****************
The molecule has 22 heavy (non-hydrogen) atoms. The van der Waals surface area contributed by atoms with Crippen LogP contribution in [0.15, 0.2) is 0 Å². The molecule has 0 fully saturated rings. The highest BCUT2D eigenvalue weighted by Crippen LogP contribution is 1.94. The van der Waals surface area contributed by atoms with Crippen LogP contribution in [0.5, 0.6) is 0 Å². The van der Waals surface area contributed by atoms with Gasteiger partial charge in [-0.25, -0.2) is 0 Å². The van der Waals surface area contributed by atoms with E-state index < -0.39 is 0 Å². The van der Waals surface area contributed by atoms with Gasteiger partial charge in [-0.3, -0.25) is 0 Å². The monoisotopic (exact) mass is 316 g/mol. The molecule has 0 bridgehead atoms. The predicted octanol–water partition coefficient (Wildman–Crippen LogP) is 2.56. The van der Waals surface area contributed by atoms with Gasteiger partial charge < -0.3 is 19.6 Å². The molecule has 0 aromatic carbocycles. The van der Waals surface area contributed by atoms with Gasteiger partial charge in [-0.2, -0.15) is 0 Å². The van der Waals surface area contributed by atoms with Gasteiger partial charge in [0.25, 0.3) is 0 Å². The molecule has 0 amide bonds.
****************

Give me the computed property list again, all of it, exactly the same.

The molecule has 22 heavy (non-hydrogen) atoms. The van der Waals surface area contributed by atoms with Crippen LogP contribution in [0.15, 0.2) is 0 Å². The molecule has 0 fully saturated rings. The highest BCUT2D eigenvalue weighted by Crippen LogP contribution is 1.94. The van der Waals surface area contributed by atoms with Crippen LogP contribution in [0.5, 0.6) is 0 Å². The van der Waals surface area contributed by atoms with Gasteiger partial charge in [-0.25, -0.2) is 0 Å². The van der Waals surface area contributed by atoms with E-state index < -0.39 is 0 Å². The van der Waals surface area contributed by atoms with Gasteiger partial charge in [-0.3, -0.25) is 0 Å². The monoisotopic (exact) mass is 316 g/mol. The molecule has 0 bridgehead atoms. The predicted octanol–water partition coefficient (Wildman–Crippen LogP) is 2.56. The van der Waals surface area contributed by atoms with Gasteiger partial charge < -0.3 is 19.6 Å². The molecule has 0 aromatic carbocycles. The van der Waals surface area contributed by atoms with Gasteiger partial charge in [-0.2, -0.15) is 0 Å². The van der Waals surface area contributed by atoms with Gasteiger partial charge in [0.25, 0.3) is 0 Å². The molecule has 0 amide bonds.